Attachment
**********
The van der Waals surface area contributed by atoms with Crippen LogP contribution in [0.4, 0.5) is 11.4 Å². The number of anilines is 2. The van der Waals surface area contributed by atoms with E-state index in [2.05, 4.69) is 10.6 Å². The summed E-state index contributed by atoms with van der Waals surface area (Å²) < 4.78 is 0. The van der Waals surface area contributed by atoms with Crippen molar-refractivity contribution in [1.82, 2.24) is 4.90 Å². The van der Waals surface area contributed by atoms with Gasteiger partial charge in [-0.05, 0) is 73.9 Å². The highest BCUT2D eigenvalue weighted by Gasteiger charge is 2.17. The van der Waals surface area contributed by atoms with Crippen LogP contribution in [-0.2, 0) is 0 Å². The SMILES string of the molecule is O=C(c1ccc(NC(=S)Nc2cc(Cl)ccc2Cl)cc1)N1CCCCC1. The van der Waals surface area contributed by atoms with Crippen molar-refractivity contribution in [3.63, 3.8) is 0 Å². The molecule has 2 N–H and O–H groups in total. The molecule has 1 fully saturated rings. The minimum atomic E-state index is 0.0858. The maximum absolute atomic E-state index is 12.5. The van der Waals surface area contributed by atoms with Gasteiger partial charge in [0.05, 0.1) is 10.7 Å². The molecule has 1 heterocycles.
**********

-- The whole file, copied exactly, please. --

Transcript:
The van der Waals surface area contributed by atoms with Crippen LogP contribution in [0.4, 0.5) is 11.4 Å². The number of anilines is 2. The van der Waals surface area contributed by atoms with E-state index in [2.05, 4.69) is 10.6 Å². The summed E-state index contributed by atoms with van der Waals surface area (Å²) < 4.78 is 0. The van der Waals surface area contributed by atoms with Crippen molar-refractivity contribution in [1.82, 2.24) is 4.90 Å². The van der Waals surface area contributed by atoms with Gasteiger partial charge in [-0.05, 0) is 73.9 Å². The highest BCUT2D eigenvalue weighted by Gasteiger charge is 2.17. The van der Waals surface area contributed by atoms with Crippen LogP contribution in [-0.2, 0) is 0 Å². The SMILES string of the molecule is O=C(c1ccc(NC(=S)Nc2cc(Cl)ccc2Cl)cc1)N1CCCCC1. The van der Waals surface area contributed by atoms with Crippen molar-refractivity contribution in [3.63, 3.8) is 0 Å². The molecule has 2 N–H and O–H groups in total. The molecule has 1 fully saturated rings. The minimum atomic E-state index is 0.0858. The maximum absolute atomic E-state index is 12.5. The van der Waals surface area contributed by atoms with Gasteiger partial charge in [0.05, 0.1) is 10.7 Å². The molecule has 1 heterocycles.